Blitzing is fun. It drives offensive coordinators wild and if there is anything that defenses want to do, it’s drive OC’s crazy.
From college to the pros, defensive coaches just can’t quit the double A gap pressure. It’s a way of terrorizing opposing offenses.
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Adding this look to a game plan requires a progression plan. Offenses will have answers to these pressures, so the defense will have to have counters to those protection adjustments as well.
The two most common answers from a protection standpoint are:
1. Have the o-line fan block and then put the running back on one of the A gap linebackers.
2. Have the o-line full slide and put the running back on the defensive end.
If offenses chose option one, then the linebacker can bull rush the running back and knock him back into the quarterback’s lap. However, coaches must remain cognizant of the back leaking out on a middle screen.
When showing this look, the “peel” adjustment for defensive ends is a necessary tactic. This means that if the back releases to either side of the quarterback, the defensive end should lock on to him man-to-man. It’s easy to forget that, especially coming with an all gaps covered look. Teams will try to answer with a middle screen. To avoid being burned by this before, the blitzing linebacker should be coached to stay square on the running back just in case he decides to leak out.
One idea that works well for smaller, faster linebackers who might not be big enough to knock the running back into the quarterback is to switch to a “Double Gum” front. This look puts the interior tackles in the A gap and the linebackers in the B gap. If offenses fan the protection, then a bigger guy is attacking the smaller running back.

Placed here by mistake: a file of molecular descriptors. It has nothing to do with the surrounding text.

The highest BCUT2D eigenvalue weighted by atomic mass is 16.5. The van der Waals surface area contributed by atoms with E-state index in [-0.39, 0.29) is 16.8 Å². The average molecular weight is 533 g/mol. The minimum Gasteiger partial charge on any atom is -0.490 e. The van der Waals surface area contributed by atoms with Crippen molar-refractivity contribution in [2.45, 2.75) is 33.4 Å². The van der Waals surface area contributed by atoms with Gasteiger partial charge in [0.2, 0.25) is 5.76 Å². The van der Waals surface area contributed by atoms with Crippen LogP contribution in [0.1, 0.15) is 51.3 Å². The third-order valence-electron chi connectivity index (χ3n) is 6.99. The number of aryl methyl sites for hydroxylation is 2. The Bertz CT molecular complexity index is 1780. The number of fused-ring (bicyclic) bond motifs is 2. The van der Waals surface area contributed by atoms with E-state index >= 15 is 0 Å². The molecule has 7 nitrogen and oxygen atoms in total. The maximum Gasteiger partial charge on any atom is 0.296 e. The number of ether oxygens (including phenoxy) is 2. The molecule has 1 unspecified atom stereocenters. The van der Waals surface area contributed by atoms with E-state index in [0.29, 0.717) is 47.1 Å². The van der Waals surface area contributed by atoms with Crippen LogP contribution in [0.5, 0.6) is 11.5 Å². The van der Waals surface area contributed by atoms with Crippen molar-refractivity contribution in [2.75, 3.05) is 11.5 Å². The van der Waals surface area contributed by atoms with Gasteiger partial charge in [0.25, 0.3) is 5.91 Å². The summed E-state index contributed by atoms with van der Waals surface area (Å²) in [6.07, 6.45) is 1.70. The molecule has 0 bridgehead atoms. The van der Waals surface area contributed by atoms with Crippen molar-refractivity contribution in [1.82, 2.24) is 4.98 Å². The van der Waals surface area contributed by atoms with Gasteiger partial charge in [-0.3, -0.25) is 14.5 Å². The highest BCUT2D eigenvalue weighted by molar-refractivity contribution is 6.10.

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When teams start using a full slide protection and put the running back on the edge, strategically it’s time to start dropping out of the blitz. The defense will now have the one-on-one it wants with the running back on one of its better pass rushers and can drop the two mugged linebackers. Now, the five offensive linemen are in a full slide against the only three remaining defensive linemen. The defense still puts its defensive end against the back. By dropping the linebackers, the defense can also play more varieties of coverages.
After exhausting offenses by sending six guys dogging through their own gaps, utilizing a couple more interesting pressures from the same look can put stress on the offense.
Against the fan protection, a read blitz from the two inside linebackers can be an effective tool. The linebackers are coached to read the center. If the center pops towards him, then he should jab step into the gap and fly out in coverage. The other linebacker would run through the open A gap (to the running back), which will waste the center in protection and get an extra player in coverage in case the pressure doesn’t get to the quarterback.
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Another variation is the “X-read.” This is still part of the six-man pressure but, again, the center is influenced to give the defense what it wants. If the center pops towards one of the linebackers, he would jab step in the gap and this time would loop around him into the opposite A gap while the other inside linebacker would pick the center’s hip before rushing up field. The plan is to get the running back to attack the linebacker setting the pick before the looper comes in unscathed.
The most obvious coverage when sending six, with only five defenders left in coverage, is to play Cover 1 and match all receivers up across the board. Defensive backs can also be played in off coverage to force a quick throw on a speed out or slant and come down to make the tackle. Pressing the defensive backs on the line of scrimmage to force the quarterback into waiting around in the pocket for the receivers to get open is another option.
Another option is to play zone. The “HOT” coverage popularized by Mark Dantonio and Pat Narduzzi at Michigan State is another possibility. It’s a three deep, two under fire zone coverage that shifts based on how the quarterback opens.
Double A gap mug pressures have become popularized over the past few years across all levels of football. It's a trend that doesn't seem to be coming to end anytime soon. It creates havoc on the offensive line and often confuses them leading to pressures and sacks on the Quarterback.
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